2012 News Maker: Karl Slym

With challenges in both the passenger vehicle and CV sectors, Slym has his job cut out. He also has a young new-look team to help him shape Tata Motors for the 21st century.

Autocar Pro News DeskBy Autocar Pro News Desk calendar 21 Dec 2012 Views icon4006 Views Share - Share to Facebook Share to Twitter Share to LinkedIn Share to Whatsapp
While it was officially announced that Karl Slym was to take over as managing director of Tata Motors on October 1, 2012, he actually took charge much earlier. Within weeks, he was to preside over the launch of the Tata Safari Storme and the Indigo Manza, two key products in Tata’s portfolio, as it tries to regain some of the market share it has lost to competition in the passenger car segment.

With him, Slym has brought in a young team comprising Ranjit Singh Yadav, a Samsung veteran who brings a fresh, outsider’s perspective to the car sector as president, and Neeraj Garg, who takes over as VP of the car business. Both bring a wide canvas of experience that Slym will tap as he goes about shaping the company for the 21st century.

India’s car sector has not been in the best shape over the last year or so. While sales have fallen as a result of several factors including high fuel prices and the impact of the economic slowdown, Tata’s own sales performance has been under pressure. And while it remains stable at No.3, Mahindra & Mahindra has been beating down its back.

In a larger context, it is now always about the numbers. In a recent interview, Slym told Autocar Professional that his company’s aspiration is to be, at least, at number 2 in the market. He has acknowleged that the need is to build a strong foundation to build growth in terms of portfolio, quality and customer satisfaction.

Slym joined Tata after a four-year stint with General Motors India. At GM India, he oversaw the launch of the Beat and Spark, two compacts that are available in alternative fuels, as well as the introduction of the SmartTech diesel engine that has made the Chevy Beat a formidable player in its segment. So Slym has his own grounding at the heart of the Indian passenger car segment of which a thorough understanding is crucial.

One issue that Slym is looking closely at is the Nano, which has not quite lived up to its initial promise. Slym now says that there was never anything wrong with the product and what needed to be handled better was the go-to-market process, which he saw as an outsider. Moreover, with petrol prices going through the roof, the Nano, available in petrol only, bore the brunt. Slym says that there is a need for a CNG as well as diesel variant, so that the product can be brought to a wider audience. That is something the company is working on. The Nano 2012 edition has done well with sales of 71,042 units in the first 10 months of 2012-13 as against 56,917 units in the year-earlier period. With the CNG variant due in 2013, Slym says the Nano will do even better.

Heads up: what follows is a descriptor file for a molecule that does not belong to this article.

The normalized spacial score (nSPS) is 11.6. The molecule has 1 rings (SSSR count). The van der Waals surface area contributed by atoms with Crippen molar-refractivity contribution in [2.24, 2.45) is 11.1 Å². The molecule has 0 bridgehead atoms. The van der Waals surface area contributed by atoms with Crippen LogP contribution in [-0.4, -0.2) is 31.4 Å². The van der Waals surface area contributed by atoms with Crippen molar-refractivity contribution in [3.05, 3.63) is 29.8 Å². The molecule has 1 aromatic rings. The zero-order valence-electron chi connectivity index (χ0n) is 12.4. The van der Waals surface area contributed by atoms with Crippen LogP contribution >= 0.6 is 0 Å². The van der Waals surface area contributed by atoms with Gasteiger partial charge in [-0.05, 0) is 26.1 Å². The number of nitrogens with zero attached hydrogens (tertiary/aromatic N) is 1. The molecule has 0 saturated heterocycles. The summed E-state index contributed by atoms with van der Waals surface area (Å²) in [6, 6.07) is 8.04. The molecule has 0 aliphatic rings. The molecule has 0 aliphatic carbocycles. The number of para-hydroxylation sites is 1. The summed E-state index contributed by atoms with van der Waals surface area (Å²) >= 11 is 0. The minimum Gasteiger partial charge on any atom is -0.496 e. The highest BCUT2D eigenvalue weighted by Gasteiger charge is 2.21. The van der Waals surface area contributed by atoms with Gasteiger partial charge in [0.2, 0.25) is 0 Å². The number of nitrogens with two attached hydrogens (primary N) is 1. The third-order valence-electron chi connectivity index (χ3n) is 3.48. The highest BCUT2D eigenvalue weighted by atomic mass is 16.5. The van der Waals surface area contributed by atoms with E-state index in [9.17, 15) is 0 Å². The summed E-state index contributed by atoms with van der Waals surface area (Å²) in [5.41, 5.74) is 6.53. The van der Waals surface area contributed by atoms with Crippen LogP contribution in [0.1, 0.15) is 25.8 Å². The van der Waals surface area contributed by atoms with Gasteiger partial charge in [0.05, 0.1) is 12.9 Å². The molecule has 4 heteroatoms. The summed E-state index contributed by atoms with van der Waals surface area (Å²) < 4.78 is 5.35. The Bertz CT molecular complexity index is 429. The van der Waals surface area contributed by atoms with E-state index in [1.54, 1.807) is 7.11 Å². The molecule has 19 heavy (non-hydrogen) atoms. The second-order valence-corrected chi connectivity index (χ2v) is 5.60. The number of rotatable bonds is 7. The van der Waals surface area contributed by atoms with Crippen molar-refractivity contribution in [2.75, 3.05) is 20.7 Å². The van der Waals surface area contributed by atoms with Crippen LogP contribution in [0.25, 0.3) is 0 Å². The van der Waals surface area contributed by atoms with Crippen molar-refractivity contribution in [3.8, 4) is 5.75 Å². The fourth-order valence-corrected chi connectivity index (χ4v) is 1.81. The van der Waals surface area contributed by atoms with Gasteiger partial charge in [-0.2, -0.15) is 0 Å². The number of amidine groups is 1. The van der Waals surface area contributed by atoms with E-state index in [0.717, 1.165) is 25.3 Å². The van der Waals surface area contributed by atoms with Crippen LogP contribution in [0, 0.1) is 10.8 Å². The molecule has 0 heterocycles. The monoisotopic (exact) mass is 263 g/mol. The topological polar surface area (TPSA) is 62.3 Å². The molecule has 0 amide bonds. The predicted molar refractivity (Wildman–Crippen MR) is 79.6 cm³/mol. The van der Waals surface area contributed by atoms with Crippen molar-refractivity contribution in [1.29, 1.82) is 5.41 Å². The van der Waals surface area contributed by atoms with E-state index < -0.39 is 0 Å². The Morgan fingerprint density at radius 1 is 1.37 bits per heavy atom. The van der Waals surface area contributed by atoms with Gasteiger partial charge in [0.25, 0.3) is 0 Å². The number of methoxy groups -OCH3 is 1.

Tata Motors is also looking to beef up the sales and service network to a total of 1,200 sales outlets.

At Tata Motors, Slym also has a wider canvas as he oversees the commercial vehicle sector that is a barometer of the economy. The medium and heavy CV sector has seen sales fall by about 16 percent in the last month or so and that is clearly an area of concern. In addition, the biggest player in the global truck segment, Daimler AG, has launched a slew of products that take a direct shot at what Tata is offering. With Tata’s 60 percent share in the sector, it is never going to be easy to dislodge the No. 1 CV player but with new players bringing in products backed by superior technology, one can no longer take things for granted.

One area that Slym can bring to bear his expertise to bear is on alternative fuel. He has overseen the green fuel initiative at GM India and has this vital exposure to do the same for Tata, which has just a handful of offerings. Thanks to the extended Tata Motors Group with its reach as far as South Korea in the east and Brazil in the west means, Slym can tap a global array of technical, product and customer feedback as he goes about stategising for the future.

There is no doubting that Tata remains a formidable brand in the passenger car segment. However, a lot has changed since 1999 thanks to greater competition, increasing customer expectations and the sheer choice that the customer has today.

The Japanese brands, in particular Nissan, Honda and Toyota, are now pitched against what Tata offers and that makes for an interesting brand competition going ahead. Above all, issues such as branding now extend, in a sense, to the aftermarket and service, vital inputs for any sales-related decision. That’s an area that the company must also tackle.

BRIAN DE SOUZA
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